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Future of Work Wednesday: Two Years After The Pandemic Began, Here’s How Work Has Changed Forever

future of work
Britta Schellenberg
Published on

It’s a cliche’ to say that the pandemic has changed everything, but it truly has, especially when it comes to the way we all work. Employers who think they can implement Return to Office (RTO) plans that simply hit the “reset to 2019 button” are in for a big surprise, one that includes employee churn, lost productivity, and endless pushback.

We’ve just reached the “unofficial” two-year anniversary of the pandemic, and one thing remains certain: employees don’t want to go back to 2019, especially on flexible work schedules. 

Let’s dig into some recent news from the world of hybrid work that informs the now-evolving future of work. 

MarketWatch: How the pandemic changed everything, including how we work

A March 14 article in MarketWatch centered on the two-year anniversary of the pandemic by exploring the many aspects of life that the pandemic has changed. Among my favorites: “We all became armchair epidemiologists” and “telehealth is finally part of everyday healthcare.”

But since I work at Robin, and since we seek to prioritize employee experience in a hybrid work world, two other pandemic-driven changes stood out for me. 

  • Under the heading, “What will Big Tech’s return to the office look like?,” MarketWatch explains that “the advent of a hybrid approach led tech executives to reassess future work schedules and office floor plans given the unpredictability of the virus and its variants. Workspaces were redesigned, employees signed up for occasional office visits through “hoteling,” and two- to three-day in-person work weeks were drawn up.
  • Under the heading, “Not everyone is going back to the office,” MarketWatch notes that “the return to the office isn’t one-size-fits-all. More than 70% of workers want flexible remote work options to continue after the pandemic.” Nearly half of U.S. workers said they’d be willing to take a pay cut in order to continue working remotely at least part of the time, according to a report cited in the article.

Survey: Hybrid work option now more important than salary or paid time off

A new Bankrate survey released on March 14 had some fascinating insights about employee expectations as offices begin to re-open.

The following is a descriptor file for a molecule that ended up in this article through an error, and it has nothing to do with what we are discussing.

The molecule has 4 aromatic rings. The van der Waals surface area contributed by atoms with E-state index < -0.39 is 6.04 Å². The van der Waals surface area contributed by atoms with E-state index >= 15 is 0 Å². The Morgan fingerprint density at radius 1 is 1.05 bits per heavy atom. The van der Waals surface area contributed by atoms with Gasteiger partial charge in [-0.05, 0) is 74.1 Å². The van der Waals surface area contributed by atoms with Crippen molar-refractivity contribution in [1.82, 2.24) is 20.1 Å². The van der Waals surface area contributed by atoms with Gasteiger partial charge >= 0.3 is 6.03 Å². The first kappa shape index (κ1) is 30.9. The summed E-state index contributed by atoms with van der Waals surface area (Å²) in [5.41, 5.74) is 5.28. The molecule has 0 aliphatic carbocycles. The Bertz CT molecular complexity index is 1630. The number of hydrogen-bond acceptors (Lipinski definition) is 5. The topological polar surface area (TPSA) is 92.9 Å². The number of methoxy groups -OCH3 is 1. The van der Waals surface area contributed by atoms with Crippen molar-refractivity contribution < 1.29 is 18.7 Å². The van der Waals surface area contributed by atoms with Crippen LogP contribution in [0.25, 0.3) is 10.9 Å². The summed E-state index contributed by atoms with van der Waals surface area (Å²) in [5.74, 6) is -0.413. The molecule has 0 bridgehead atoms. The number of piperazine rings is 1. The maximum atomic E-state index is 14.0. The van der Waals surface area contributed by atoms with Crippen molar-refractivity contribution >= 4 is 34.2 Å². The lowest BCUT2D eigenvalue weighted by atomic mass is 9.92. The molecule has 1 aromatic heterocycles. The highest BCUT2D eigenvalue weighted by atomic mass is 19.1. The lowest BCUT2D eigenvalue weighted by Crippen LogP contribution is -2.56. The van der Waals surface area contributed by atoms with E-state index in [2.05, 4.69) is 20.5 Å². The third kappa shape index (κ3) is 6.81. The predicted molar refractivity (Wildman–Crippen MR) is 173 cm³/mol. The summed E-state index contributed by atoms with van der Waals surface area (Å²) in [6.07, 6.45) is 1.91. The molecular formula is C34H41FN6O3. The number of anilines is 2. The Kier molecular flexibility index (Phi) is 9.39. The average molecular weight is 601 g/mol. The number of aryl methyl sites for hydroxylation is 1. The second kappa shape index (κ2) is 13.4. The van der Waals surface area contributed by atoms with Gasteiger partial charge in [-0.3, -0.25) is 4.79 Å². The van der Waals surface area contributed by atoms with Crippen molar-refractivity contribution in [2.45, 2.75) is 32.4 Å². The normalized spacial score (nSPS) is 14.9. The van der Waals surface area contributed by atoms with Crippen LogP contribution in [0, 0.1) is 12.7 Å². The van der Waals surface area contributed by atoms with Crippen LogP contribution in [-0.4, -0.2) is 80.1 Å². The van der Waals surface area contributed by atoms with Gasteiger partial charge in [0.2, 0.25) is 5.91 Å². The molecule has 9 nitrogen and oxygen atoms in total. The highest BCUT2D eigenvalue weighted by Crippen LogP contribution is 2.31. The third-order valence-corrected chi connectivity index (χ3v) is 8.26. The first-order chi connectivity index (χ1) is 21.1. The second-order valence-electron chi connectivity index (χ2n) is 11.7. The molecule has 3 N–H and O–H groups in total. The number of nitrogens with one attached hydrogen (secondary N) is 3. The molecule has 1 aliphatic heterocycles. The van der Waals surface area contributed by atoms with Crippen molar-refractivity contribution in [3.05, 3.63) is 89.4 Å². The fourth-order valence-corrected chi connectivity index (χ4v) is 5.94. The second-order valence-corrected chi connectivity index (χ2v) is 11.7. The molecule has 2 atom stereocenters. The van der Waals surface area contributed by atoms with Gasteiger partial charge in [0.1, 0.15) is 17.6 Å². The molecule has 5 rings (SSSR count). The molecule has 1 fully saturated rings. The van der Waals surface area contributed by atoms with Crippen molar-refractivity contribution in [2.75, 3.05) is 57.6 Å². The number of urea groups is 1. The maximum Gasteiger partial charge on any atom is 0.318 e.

“Many workers have grown accustomed to the flexibility of a hybrid or remote work environment and are asking their employers to make it a permanent fixture in the workplace,” says the survey’s introduction, “with some [employees] even citing it as a greater priority than higher pay.” Other findings:

  • When employees were asked which factors about work have become more important to them after the pandemic, the ability to work from home or to work a flexible/hybrid schedule ranked at the top, cited by 55% of surveyed employees. Amazingly, the need for flexibility came ahead of the two most important pre-pandemic job factors, higher pay (52%) and more vacation time (29%)
  • Perhaps the most eye-opening Bankrate survey finding for employers, the one that should give them the most food for thought, is that 51% of surveyed employees reported being likely or somewhat likely to be looking for a new job in the next 12 months. You may not want to push them too hard on returning to the “pre-pandemic office of 2019.”

As both the Bankrate survey and the Marketwatch 2-year anniversary of the pandemic article make abundantly clear, employee expectations for flexible work have grown significantly since 2020 and no employer can afford to miss that fact. Employers who don’t consider employee demands for flexibility will see employees voting with their feet and finding flexible work elsewhere.

Protocol: Why software company Gusto is hiring a Head of Remote Experience

Organizations that want to not only retain their top talent, but also attract more top employees, are shifting their focus to supporting hybrid work models that prioritize employee experience. New leadership roles have emerged, as we’ve discussed before in FoWW, including Director of Employee Experience, Hybrid Work Director, and more.

Protocol just published a great interview with the chief people officer (CPO) at Gusto, the HR software company. Danielle Mastrangel Brown, Gusto’s CPO, discussed why the thriving company with 1,800 employees across the globe is now hiring a Head of Remote Experience.

Mastrangel Brown detailed 3 distinct “working styles” at Gusto: 

  1. Fully remote  
  2. Fully in-office
  3. Hybrid work. 

That third approach is complex and Mastrangel Brown realizes it’s the future of work: “how do you manage this hybrid workforce where some folks are going to be physically present in person, some are going to be fully remote and some are a blend of both? We realized this [hybrid] working style is going to be here to stay,” Mastrangel Brown says  “it's going to be the future and we're going to need to be ahead of the curve.”

Gusto’s goal is to offer employees a great experience no matter how they work, says Mastrangel Brown: “the first mistake you [can] make is making assumptions about what people want . . .different things work for different people. I'm glad that we've opened up the widest set of options so we can get the widest pool of talent.” 

Gusto seeks to retain and attract talent by offering employees “flexibility and the ability to change,” says Mastrangel Brown, “because life changes, and what worked for you [before] might not work today.” 

If we’ve learned anything over the last two years, it’s that change is constant and we need to be flexible enough to accommodate it. 

Thanks for reading Future of Work Wednesdays and all the best as you drive the future of work within your organization! 

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